Next for Snowmass birder: ‘The Big Year’ on big screen
June 30, 2010
SNOWMASS VILLAGE – It’s been more than a decade since local Al Levantin embarked upon the amazing bird watching journey that became fodder for the non-fiction book “The Big Year” by Mark Obmascik. Levantin remains an avid birder, searching trees and hollows, landfills and even somewhere so mundane as a feeder, both here and in far-flung locations.
“I go to places most people haven’t heard of,” Levantin said this week with a hearty laugh. That may all change with next year’s release of a movie that promises to spotlight some of these distant bird havens – in Alaska, Arizona, Texas and even northern Minnesota. Levantin’s character in the film will be played by Steve Martin, with Jack Black and Owen Wilson cast as the other two male leads in “The Big Year.” Supporting actors include Anjelica Huston, Brian Dennehy and JoBeth Williams.
Levantin and his wife, Ethel, recently visited the film production set in Vancouver and enjoyed watching the action from the seat of Steve Martin’s director’s chairs. “They could not have been nicer to us,” he said about the film crew, which included director David Frankel.
He also remains in touch with author Obmasick, who was part of a Pulitzer Prize-winning team (for the Columbine shooting coverage) at The Denver Post. Obmasick, who went on to pen an account of climbing the state’s fourteeners in a single year, “Halfway to Heaven,” has fond memories of his first work and the intense dedication of “The Big Year”‘s protagonists.
“Most people live their lives with the brakes on. What happens when you take them off? These were three guys, middle-aged and older. They still had that sense of awe and wonderment. What is it about a tiny creature that makes a grown man’s mouth gape?” Obmasick asked rhetorically.
The year, 1998, when the book takes place was a special year indeed. “Birds that had never been seen in quantities or single sightings of such species” were being recorded, Obmascik said. In part, there were the physical conditions produced by an El Nino season. The season also could have been chalked up to one of those rare events when the stars align and the moons converge. How else to explain how three very different characters from very different walks in life chose to embark upon this journey during the same 12-month period?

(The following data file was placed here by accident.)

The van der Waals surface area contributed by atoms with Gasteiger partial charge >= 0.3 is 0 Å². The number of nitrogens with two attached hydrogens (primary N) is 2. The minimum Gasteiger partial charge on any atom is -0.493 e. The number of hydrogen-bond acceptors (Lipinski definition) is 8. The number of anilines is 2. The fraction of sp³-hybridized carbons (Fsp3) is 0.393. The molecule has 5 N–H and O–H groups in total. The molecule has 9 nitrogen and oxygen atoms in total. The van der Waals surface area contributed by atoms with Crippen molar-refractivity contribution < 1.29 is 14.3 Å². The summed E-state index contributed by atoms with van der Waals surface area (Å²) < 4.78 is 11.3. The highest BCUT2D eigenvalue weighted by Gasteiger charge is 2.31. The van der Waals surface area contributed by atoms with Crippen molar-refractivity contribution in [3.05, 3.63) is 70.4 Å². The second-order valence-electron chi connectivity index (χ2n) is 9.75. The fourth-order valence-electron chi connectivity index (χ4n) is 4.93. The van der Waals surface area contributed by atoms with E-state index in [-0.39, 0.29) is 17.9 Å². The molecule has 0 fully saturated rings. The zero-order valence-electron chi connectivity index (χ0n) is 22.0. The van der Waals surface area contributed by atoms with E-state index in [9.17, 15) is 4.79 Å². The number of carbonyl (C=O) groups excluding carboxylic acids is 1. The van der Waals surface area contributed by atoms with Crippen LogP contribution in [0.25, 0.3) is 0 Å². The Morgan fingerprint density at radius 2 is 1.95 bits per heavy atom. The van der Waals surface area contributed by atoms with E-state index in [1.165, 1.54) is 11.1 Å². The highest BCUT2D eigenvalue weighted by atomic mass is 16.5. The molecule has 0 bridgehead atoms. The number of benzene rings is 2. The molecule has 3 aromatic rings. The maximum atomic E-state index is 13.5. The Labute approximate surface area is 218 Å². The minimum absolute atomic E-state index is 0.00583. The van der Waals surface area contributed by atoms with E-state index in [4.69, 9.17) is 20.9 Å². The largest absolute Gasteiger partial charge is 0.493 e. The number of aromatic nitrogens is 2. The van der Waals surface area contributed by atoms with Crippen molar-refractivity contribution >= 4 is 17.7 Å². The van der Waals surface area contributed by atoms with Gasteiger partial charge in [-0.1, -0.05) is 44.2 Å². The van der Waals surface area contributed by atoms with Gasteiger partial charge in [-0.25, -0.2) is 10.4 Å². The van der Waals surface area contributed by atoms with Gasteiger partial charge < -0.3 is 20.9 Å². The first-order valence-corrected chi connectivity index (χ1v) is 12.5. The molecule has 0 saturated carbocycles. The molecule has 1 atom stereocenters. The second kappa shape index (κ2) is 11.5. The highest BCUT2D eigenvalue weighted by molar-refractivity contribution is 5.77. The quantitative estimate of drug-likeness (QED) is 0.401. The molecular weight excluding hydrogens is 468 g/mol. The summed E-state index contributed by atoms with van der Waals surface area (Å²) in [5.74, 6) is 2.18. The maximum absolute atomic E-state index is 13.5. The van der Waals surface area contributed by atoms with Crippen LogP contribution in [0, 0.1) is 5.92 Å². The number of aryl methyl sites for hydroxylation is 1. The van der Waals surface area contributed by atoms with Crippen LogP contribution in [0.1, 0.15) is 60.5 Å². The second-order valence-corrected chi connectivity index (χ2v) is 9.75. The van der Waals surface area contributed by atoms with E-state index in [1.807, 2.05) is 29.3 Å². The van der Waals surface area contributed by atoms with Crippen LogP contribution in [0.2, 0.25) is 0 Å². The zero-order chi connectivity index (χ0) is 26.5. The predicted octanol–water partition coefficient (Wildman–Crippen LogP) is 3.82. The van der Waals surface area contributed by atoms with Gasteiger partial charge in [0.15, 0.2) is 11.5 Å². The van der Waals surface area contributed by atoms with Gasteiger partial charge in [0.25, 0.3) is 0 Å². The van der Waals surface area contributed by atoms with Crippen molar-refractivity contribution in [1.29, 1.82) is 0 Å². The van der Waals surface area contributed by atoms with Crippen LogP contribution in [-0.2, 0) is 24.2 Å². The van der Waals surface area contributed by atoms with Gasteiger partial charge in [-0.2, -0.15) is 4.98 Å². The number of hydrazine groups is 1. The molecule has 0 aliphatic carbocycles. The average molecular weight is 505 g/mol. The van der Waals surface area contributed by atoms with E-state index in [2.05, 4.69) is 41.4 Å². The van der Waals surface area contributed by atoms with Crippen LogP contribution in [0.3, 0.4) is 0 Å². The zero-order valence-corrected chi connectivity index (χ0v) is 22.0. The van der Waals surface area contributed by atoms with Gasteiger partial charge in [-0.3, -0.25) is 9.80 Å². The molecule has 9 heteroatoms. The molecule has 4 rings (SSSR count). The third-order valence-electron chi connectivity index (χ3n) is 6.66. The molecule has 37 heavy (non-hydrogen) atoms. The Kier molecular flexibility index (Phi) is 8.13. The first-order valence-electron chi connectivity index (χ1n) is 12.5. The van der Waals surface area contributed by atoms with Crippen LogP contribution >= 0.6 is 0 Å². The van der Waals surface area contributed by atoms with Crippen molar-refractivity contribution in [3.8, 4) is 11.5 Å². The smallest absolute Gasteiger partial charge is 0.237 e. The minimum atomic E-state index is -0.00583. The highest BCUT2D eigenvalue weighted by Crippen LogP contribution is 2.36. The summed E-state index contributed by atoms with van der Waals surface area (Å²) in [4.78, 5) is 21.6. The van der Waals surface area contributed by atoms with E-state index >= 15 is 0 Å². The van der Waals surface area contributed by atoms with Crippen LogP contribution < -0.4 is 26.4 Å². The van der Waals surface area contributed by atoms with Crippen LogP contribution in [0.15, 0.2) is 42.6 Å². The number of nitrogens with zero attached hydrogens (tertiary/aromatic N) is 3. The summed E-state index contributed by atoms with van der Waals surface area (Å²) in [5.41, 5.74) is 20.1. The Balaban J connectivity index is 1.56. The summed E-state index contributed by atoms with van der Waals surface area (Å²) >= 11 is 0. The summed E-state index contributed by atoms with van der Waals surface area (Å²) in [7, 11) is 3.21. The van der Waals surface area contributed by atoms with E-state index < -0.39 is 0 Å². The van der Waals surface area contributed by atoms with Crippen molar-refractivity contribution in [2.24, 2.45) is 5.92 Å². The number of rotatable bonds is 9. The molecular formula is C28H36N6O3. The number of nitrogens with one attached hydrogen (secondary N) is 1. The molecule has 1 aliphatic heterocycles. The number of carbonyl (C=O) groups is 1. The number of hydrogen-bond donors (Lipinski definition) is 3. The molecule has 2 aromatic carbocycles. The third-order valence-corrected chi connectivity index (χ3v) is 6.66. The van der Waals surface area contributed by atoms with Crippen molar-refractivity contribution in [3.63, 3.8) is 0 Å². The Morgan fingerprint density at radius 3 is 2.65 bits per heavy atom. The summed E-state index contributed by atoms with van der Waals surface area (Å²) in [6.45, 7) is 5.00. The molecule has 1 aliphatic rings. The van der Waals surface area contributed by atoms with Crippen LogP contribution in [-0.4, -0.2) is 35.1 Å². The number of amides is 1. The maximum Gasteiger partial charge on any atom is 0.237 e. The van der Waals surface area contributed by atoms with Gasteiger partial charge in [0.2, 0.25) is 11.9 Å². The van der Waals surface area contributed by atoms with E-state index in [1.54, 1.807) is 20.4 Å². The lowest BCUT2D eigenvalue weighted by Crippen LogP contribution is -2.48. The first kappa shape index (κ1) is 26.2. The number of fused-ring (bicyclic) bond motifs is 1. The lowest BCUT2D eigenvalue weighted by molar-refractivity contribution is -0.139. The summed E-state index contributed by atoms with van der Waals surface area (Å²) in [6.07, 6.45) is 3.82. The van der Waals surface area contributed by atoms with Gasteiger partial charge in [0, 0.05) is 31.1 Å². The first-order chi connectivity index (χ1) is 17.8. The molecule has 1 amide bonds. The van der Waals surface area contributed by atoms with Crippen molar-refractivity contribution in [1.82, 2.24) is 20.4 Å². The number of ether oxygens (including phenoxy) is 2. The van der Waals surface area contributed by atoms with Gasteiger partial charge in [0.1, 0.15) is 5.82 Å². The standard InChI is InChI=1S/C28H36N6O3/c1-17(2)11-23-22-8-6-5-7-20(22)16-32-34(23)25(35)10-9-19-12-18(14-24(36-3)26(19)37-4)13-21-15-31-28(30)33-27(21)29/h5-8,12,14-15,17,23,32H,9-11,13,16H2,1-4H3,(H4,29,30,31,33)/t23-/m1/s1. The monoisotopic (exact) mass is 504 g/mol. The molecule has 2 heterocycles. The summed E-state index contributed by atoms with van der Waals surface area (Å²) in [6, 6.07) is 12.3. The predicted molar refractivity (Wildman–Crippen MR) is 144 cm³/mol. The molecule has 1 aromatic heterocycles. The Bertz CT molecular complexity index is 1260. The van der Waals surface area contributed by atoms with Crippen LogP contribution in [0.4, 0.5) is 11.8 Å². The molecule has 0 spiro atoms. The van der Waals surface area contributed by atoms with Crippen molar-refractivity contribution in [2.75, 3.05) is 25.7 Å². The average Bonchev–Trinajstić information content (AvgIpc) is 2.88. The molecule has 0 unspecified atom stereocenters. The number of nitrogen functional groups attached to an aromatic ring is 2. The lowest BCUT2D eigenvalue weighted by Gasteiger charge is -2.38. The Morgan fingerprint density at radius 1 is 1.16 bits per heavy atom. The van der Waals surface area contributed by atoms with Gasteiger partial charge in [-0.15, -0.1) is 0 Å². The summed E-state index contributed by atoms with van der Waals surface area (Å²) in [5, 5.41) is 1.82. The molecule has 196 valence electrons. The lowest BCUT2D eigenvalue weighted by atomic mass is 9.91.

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Obmascik said his initial interest in the story was based more on the men’s “obsession” than on the subject of birding, which to the outsider may seem quite dull. Au contraire.
In “The Big Year” he writes: “Every year on Jan. 1, hundreds of people abandon their day-to-day lives to join one of the world’s quirkiest contests. Their goal: spotting the most species of birds in a single year.”
Over the course of the year it took to research and write the story (which is surprisingly funny), the author had a change of heart.
“I don’t look at the world the same way anymore,” he said this week. In the book’s forward, Obmascik writes: “Today I stroll in the park and I no longer see plain birds. I see gadwells and buffleheads and, if I’m on a really hot streak, a single old squaw.”
One suspects that Levantin, a self-made man who can claim success in a number of careers (he was yanked out of retirement three times but now remains happily unemployed), didn’t find his life had changed all that dramatically because of his own big year and/or the book of the same name.
Because he’s been renamed in the film (which also will be set in present-day, rather than the late 1990s), it’s unlikely that the film’s release will impact his routine, either. You’ll still see him on a road bike grunting up steep hills with his gang, two or three times a week.
Other days, if you see a man with a pair of binoculars dashing after a rosy finch or a favored bird of prey, you’ll know that you’ve found Al Levitan in his very natural habitat.